User1 User1 - 1 year ago 122
Linux Question

Bash: a sleep in a while loop gets its own pid

I have a bash script that does some parallel processing in a loop. I don't want the parallel process to spike the CPU, so I use a sleep command. Here's a simplified version.

(while true;do sleep 99999;done)&

So I execute the above line from a bash prompt and get something like:
[1] 12345

is the job number and
is the process ID (pid) of the while loop. I do a
kill 12345
and get:

[1]+ Terminated ( while true; do
sleep 99999;
done )

It looks like the entire script was terminated. However, I do a
ps aux|grep sleep
and find the sleep command is still going strong but with its own pid! I can kill the
and everything seems fine. However, if I were to kill the sleep first, the while loop starts a new
pid. This is such a surprise to me since the sleep is not parallel to the while loop. The loop itself is a single path of execution.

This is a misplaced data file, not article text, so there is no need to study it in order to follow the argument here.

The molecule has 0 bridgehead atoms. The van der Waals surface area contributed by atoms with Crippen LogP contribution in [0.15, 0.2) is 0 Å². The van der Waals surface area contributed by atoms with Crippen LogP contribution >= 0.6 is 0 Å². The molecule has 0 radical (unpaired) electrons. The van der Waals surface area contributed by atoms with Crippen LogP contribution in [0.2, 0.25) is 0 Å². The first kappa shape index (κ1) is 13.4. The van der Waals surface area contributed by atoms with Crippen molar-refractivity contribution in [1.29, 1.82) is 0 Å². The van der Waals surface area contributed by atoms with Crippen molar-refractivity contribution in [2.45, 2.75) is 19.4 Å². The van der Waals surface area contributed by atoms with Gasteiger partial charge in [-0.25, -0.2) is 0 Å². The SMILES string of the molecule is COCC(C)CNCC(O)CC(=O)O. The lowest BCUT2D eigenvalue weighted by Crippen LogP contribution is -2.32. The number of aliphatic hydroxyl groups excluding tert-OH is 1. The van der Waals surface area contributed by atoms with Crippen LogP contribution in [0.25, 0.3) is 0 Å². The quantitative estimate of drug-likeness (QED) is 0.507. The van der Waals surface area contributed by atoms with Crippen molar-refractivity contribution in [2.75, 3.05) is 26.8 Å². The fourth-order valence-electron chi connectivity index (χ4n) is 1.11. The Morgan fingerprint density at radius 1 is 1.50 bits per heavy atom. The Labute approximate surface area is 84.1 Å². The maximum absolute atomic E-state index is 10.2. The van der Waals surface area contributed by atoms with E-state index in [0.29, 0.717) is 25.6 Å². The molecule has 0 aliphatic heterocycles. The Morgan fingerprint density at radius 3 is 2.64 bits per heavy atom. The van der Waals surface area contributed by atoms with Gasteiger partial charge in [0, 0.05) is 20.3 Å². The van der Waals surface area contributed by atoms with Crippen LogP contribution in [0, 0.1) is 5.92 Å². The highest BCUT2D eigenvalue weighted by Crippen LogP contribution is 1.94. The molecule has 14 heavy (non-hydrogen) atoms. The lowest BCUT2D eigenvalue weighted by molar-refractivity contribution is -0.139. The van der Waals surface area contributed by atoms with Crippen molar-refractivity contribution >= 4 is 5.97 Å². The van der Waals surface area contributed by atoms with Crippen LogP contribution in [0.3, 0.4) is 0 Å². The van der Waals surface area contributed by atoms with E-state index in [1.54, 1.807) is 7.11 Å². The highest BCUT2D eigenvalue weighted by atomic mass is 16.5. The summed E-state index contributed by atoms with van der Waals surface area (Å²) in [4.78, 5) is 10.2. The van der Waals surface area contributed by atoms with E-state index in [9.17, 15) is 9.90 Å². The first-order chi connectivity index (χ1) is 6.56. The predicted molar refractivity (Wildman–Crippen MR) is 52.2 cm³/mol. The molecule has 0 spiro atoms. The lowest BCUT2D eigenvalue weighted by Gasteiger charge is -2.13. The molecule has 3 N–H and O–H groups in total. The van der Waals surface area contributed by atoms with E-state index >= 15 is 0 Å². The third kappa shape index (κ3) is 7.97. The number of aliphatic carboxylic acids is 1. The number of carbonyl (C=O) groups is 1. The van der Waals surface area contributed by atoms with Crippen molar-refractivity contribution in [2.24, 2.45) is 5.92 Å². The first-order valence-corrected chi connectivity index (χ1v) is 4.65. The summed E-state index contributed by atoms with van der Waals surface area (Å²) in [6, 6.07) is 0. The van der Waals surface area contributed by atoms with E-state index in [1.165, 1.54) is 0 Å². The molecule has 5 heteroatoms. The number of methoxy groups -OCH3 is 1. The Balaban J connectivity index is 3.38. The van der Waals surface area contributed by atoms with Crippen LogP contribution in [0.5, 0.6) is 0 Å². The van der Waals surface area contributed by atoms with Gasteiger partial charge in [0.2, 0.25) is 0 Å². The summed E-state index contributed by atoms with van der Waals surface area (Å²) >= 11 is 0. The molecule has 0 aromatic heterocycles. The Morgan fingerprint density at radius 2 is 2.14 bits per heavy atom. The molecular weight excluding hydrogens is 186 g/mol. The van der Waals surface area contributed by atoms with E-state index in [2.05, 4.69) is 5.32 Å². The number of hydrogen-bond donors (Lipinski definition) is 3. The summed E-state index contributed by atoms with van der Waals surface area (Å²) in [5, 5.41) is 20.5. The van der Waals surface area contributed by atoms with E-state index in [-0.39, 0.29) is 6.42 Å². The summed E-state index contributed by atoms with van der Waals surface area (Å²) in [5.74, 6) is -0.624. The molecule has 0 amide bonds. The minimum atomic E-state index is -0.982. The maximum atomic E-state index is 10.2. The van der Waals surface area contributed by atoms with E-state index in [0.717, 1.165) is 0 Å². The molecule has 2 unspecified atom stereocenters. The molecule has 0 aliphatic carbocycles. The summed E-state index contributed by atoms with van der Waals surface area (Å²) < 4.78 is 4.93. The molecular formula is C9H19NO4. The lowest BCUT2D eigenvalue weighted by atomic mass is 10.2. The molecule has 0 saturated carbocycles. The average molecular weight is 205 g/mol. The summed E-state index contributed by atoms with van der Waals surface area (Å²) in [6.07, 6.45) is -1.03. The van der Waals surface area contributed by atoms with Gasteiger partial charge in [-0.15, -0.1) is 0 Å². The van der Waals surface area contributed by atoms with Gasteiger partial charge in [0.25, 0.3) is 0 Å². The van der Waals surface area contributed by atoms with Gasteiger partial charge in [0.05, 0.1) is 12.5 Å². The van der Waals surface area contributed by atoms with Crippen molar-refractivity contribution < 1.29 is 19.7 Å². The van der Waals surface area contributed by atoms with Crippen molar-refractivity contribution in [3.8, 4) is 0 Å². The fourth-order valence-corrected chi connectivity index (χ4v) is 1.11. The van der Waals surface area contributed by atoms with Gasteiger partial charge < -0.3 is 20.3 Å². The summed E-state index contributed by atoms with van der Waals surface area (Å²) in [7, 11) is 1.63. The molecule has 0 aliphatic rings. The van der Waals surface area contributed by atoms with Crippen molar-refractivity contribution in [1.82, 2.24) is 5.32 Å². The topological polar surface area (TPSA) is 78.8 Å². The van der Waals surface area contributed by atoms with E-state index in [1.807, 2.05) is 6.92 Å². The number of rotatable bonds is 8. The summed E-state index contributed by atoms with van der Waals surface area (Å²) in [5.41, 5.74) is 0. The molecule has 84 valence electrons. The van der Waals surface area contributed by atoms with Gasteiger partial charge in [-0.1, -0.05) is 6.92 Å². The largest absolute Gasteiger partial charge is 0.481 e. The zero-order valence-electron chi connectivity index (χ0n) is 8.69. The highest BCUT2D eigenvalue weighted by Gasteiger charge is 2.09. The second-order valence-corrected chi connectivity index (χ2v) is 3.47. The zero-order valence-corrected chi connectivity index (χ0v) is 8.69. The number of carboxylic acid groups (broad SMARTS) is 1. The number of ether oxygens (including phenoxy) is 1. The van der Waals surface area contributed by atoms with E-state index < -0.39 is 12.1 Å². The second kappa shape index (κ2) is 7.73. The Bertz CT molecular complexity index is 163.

So I have two questions:

  1. Why did the sleep command get its own process ID?

  2. How do I easily kill the while loop and the sleep?

Answer Source
  1. Sleep gets its own PID because it is a process running and just waiting. Try which sleep to see where it is.
  2. You can use ps -uf to see the process tree on your system. From there you can determine what the PPID (parent PID) of the shell (the one running the loop) of the sleep is.
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